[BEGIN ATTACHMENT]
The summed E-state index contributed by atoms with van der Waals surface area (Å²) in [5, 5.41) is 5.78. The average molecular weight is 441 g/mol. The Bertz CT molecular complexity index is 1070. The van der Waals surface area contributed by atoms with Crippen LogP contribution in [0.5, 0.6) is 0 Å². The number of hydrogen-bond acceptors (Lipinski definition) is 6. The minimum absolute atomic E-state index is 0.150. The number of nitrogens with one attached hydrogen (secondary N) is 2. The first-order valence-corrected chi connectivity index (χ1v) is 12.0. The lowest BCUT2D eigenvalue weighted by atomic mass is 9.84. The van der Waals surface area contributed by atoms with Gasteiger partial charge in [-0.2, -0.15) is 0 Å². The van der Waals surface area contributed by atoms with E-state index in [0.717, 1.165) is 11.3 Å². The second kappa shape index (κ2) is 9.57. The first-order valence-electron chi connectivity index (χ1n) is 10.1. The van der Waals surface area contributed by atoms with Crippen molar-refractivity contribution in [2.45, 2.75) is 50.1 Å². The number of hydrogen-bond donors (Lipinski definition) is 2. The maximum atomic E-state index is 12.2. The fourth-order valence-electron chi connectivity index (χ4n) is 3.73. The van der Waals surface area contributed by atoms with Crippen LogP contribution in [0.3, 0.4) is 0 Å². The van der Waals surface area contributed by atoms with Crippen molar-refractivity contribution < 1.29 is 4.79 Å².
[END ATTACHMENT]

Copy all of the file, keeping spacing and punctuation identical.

The summed E-state index contributed by atoms with van der Waals surface area (Å²) in [5, 5.41) is 5.78. The average molecular weight is 441 g/mol. The Bertz CT molecular complexity index is 1070. The van der Waals surface area contributed by atoms with Crippen LogP contribution in [0.5, 0.6) is 0 Å². The number of hydrogen-bond acceptors (Lipinski definition) is 6. The minimum absolute atomic E-state index is 0.150. The number of nitrogens with one attached hydrogen (secondary N) is 2. The first-order valence-corrected chi connectivity index (χ1v) is 12.0. The lowest BCUT2D eigenvalue weighted by atomic mass is 9.84. The van der Waals surface area contributed by atoms with Gasteiger partial charge in [-0.2, -0.15) is 0 Å². The van der Waals surface area contributed by atoms with E-state index in [0.717, 1.165) is 11.3 Å². The second kappa shape index (κ2) is 9.57. The first-order valence-electron chi connectivity index (χ1n) is 10.1. The van der Waals surface area contributed by atoms with Crippen molar-refractivity contribution in [2.45, 2.75) is 50.1 Å². The number of hydrogen-bond donors (Lipinski definition) is 2. The maximum atomic E-state index is 12.2. The fourth-order valence-electron chi connectivity index (χ4n) is 3.73. The van der Waals surface area contributed by atoms with Crippen LogP contribution in [0.3, 0.4) is 0 Å². The van der Waals surface area contributed by atoms with Crippen molar-refractivity contribution < 1.29 is 4.79 Å².